New Hotels' Big Expansion Plans Get Squeezed

Monday, May 11, 2009

When NYLO Hotels unveiled its loft-style hotel brand in 2005, the plan was to have more than 50 properties open by 2010. Ambitions were so high that the company announced another brand, XP by NYLO Hotels, in early 2008.

But so far, just two NYLO hotels have opened their doors to guests in Plano, Tex., and Warwick, R.I. with a third scheduled to open in a community in Irving, Tex., in late June.

NYLO is certainly not the only fledgling hotel brand struggling amidst the recession. Besides the decline in travel, the new brands have been particularly hit by the drying up of credit. NYLO's troubles were compounded when its equity partner, Lehman Brothers, declared bankruptcy last September.

According to Bjorn Hanson, who teaches hospitality at New York University, hotel companies introduced 42 new brands in the last four years, a big surge that has been drastically scaled back.

"Whether they were announced or internal goals like 500 hotels within five years all of those targets have been ignored or so reduced," Mr. Hanson said. "They're just trying to get some properties up and running." NYLO is a good example of that kind of stake-in-the-ground effort.

"Our plan was always to grow by franchising," said John Russell, NYLO's chief executive. "We would do the first three to five hotels ourselves, then have a franchise platform to be able to grow aggressively." Although Mr. Russell said NYLO had more than 40 franchises "in some form of development or negotiation," he acknowledged that the company would be lucky to have 30 hotels open by the end of 2011.

"It's going to be slow because right now debt financing is almost nonexistent," he said, though he was optimistic about the prospects for the XP brand, which is known as a select-service hotel, meaning it lacks some amenities, like a 24-hour restaurant. Mr. Russell estimated that an XP hotel would cost $12 million for a developer to build, versus $23 million for a full-service NYLO Hotel.

The trouble is, many other new brands are competing in that same select-service niche, many hoping to making the boutique hotel concept more affordable. Some of those brands have the advantage of operating under the umbrella of a larger chain an important factor in this stormy weather.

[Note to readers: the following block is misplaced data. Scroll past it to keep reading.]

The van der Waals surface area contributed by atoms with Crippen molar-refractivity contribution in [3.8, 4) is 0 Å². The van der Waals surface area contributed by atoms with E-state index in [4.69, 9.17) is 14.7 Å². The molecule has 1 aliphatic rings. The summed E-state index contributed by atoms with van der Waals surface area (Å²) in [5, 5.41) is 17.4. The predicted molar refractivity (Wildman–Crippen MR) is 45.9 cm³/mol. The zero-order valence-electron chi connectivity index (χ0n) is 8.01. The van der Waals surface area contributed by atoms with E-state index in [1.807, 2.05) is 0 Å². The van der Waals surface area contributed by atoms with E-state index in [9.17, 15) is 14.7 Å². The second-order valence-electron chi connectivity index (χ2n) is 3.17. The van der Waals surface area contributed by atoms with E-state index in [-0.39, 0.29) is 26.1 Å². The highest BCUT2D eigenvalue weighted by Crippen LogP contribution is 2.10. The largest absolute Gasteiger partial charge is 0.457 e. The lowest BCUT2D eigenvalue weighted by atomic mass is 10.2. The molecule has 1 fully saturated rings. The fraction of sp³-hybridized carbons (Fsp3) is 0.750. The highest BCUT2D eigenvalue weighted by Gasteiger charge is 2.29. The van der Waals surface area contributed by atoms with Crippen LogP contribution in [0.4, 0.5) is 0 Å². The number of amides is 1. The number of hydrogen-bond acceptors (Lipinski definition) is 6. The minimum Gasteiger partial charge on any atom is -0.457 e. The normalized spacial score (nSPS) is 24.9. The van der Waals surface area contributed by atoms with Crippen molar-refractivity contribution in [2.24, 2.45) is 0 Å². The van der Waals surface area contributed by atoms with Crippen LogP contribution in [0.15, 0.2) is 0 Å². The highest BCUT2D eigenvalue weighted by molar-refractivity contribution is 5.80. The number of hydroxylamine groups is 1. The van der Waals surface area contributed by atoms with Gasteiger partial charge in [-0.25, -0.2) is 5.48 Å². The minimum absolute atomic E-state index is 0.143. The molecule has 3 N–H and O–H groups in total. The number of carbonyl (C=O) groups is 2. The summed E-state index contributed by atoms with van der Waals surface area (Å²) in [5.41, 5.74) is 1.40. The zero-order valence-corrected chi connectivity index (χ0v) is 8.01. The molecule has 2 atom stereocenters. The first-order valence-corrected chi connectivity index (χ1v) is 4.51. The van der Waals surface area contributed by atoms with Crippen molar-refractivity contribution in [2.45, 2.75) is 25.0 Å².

Hotel Indigo, for instance, introduced by the InterContinental Hotels Group in 2004, now has 26 properties, with 60 more in various stages of development.

"We have a large existing base of customers who are familiar with InterContinental," said Janis Cannon, the company's vice president for global brand management, noting that InterContinental's loyalty program had 40 million members.

"It's easy for us to reach out to that membership about a new hotel," she said.

Another advantage she cited was that about half of Hotel Indigo properties were conversions rather than new construction, so further growth could come through independent hotels seeking to be part of a brand, or residential buildings being converted into hotels.

But even brands started by big hotel chains have run up against the realities of tight credit markets and shrinking demand for rooms.

Starwood's midprice Aloft chain, announced with big ambitions in 2005, initially expected to have 500 properties operating worldwide by 2012; there are 25 open so far. Another new Starwood brand, Element Hotels, planned to have more than 15 locations operating by 2009; three have opened their doors.

"Our initial forecasts were aggressive, and they were based on really great times," said Brian McGuinness, Starwood's senior vice president for specialty-select brands. "The good news is we're launching new brands into the select-serve and extended-stay markets, which tend to do very well in a challenging economy." Another potential bright spot for Starwood is that Hilton has suspended work on its new Denizen brand, a competitor to W Hotels that was unveiled earlier this year. Starwood is suing Hilton and two former Starwood employees recruited by Hilton to develop the Denizen brand, alleging that they stole proprietary information from Starwood and used it to expedite plans for Denizen.

That could also be good news for Marriott Hotels and Resorts, which is working on its own brand, Edition, with Ian Schrager, one of the originators of the boutique hotel trend.

According to John Wolf, a Marriott spokesman, the company has signed five management agreements for Edition hotels in Bangkok, Barcelona, Istanbul, Mexico City and Waikiki, Hawaii, one of which will be the first to open in 2010.

Robert Mandelbaum, director of research information services for PKF Hospitality Research, said he did not expect a lot of groundbreaking in the next year or so. But that might bode well for hotel balance sheets in later years.

"One of the things hotels are hopeful about is there should be an actual lack of new supply coming online during a period of economic recovery," Mr. Mandelbaum said.

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